Scottish Advanced Higher

A,A

AA in two Advanced Highers including Mathematics and Chemistry. We make offers based on Advanced Highers. You will typically be expected to have completed five Scottish Highers and your grades in these will be considered as part of your application. We prefer applicants who have achieved AAAAA in their Highers.

UCAS Tariff

112-152

We've calculated how many Ucas points you'll need for this course.

89%
Applicants receiving offers

About this course


Course option

4.0years

Full-time | 2020

Subject

Chemical engineering

Develop a broad understanding of chemical engineering. Gain the professional, technical and managerial skills to pursue a wide range of careers as an engineer.

Our course gives you a thorough grounding in the practices of chemical engineering. It develops your professional skills in engineering, mathematics, science, information technology, research, design, communication and management.

Throughout the course, you’ll reinforce lecture material with practical lab sessions, learning how to gather and analyse data to develop industrial strategies. You’ll explore new technologies and gain a comprehensive understanding of process design. Your studies will give you the confidence to critically apply scientific and engineering knowledge.

You’ll also develop transferable skills such as problem solving, teamwork and resource management. Integrating these with your technical knowledge, you’ll learn how to tackle complex, and often open-ended, engineering problems.

Projects are a key feature of your studies and a chance for you to develop scientific ideas from the bench scale to process scale. You’ll apply your engineering knowledge to a full chemical process such as designing an anaerobic digester plant, a water treatment facility for a refugee camp, or a low-carbon ammonia synthesis plant.

Studying an MEng gives you an in-depth study experience through advanced taught units and project work. You can explore topics in more depth through a semester-long research project that can be completed at Bath, a university abroad or in industry. Our MEng degrees also fulfill the educational requirements you need to become a Chartered Engineer.

The Uni


Course location:

University of Bath

Department:

Chemical Engineering

TEF rating:

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What students say


We've crunched the numbers to see if overall student satisfaction here is high, medium or low compared to students studying this subject(s) at other universities.

87%
high
Chemical engineering

How do students rate their degree experience?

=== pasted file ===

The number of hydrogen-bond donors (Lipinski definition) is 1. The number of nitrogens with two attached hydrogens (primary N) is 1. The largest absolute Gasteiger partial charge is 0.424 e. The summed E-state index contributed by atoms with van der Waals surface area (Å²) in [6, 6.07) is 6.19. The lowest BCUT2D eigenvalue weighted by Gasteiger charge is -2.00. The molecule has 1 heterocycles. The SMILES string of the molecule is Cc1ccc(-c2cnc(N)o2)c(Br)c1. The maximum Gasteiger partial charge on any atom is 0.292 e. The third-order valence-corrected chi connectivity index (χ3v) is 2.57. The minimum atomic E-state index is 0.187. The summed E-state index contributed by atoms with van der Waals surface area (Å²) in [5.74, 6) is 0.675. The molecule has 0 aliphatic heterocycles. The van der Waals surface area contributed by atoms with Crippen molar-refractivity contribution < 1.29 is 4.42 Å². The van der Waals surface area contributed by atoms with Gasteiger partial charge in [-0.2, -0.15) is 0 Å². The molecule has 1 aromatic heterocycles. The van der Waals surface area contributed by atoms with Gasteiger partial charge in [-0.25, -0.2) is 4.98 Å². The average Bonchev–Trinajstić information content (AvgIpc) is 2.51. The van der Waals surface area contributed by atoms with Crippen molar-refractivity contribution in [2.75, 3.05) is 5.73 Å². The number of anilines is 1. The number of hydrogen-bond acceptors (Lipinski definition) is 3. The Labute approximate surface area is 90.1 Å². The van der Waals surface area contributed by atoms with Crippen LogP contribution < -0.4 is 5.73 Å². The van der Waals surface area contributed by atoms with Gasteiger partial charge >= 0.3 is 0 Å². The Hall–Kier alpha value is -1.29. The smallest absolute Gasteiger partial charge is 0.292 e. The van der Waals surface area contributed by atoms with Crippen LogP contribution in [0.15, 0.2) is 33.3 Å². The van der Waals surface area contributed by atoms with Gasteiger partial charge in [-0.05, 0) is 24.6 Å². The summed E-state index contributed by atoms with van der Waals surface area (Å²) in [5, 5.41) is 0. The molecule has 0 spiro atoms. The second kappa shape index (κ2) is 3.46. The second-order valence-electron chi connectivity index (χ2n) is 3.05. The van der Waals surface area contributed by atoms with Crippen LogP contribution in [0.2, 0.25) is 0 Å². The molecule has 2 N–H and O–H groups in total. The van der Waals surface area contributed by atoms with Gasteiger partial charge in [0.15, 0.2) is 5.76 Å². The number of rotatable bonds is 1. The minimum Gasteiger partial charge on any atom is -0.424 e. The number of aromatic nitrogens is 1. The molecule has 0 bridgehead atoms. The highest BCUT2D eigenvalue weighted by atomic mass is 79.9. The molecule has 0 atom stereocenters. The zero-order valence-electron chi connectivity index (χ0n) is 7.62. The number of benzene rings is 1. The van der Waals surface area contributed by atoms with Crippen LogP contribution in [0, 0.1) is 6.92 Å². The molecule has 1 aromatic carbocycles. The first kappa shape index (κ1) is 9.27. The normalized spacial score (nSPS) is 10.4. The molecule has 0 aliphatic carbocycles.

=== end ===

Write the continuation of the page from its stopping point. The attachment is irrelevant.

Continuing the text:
The stats below relate to the general subject area/s at this university, not this specific course. We show this where there isn’t enough data about the course, or where this is the most detailed info available to us.

Chemical, process and energy engineering

Teaching and learning

87%
Staff make the subject interesting
97%
Staff are good at explaining things
89%
Ideas and concepts are explored in-depth
88%
Opportunities to apply what I've learned

Assessment and feedback

Feedback on work has been timely
Feedback on work has been helpful
Staff are contactable when needed
Good advice available when making study choices

Resources and organisation

84%
Library resources
91%
IT resources
93%
Course specific equipment and facilities
86%
Course is well organised and has run smoothly

Student voice

Staff value students' opinions

Who studies this subject and how do they get on?

74%
UK students
26%
International students
70%
Male students
30%
Female students
95%
2:1 or above
6%
Drop out rate

Most popular A-Levels studied (and grade achieved)

A*
A
A

After graduation


The stats in this section relate to the general subject area/s at this university – not this specific course. We show this where there isn't enough data about the course, or where this is the most detailed info available to us.

Chemical, process and energy engineering

What are graduates doing after six months?

This is what graduates told us they were doing (and earning), shortly after completing their course. We've crunched the numbers to show you if these immediate prospects are high, medium or low, compared to those studying this subject/s at other universities.

£28,000
med
Average annual salary
93%
med
Employed or in further education
88%
med
Employed in a role where degree was essential or beneficial

Top job areas of graduates

53%
Engineering professionals
16%
Business, research and administrative professionals
5%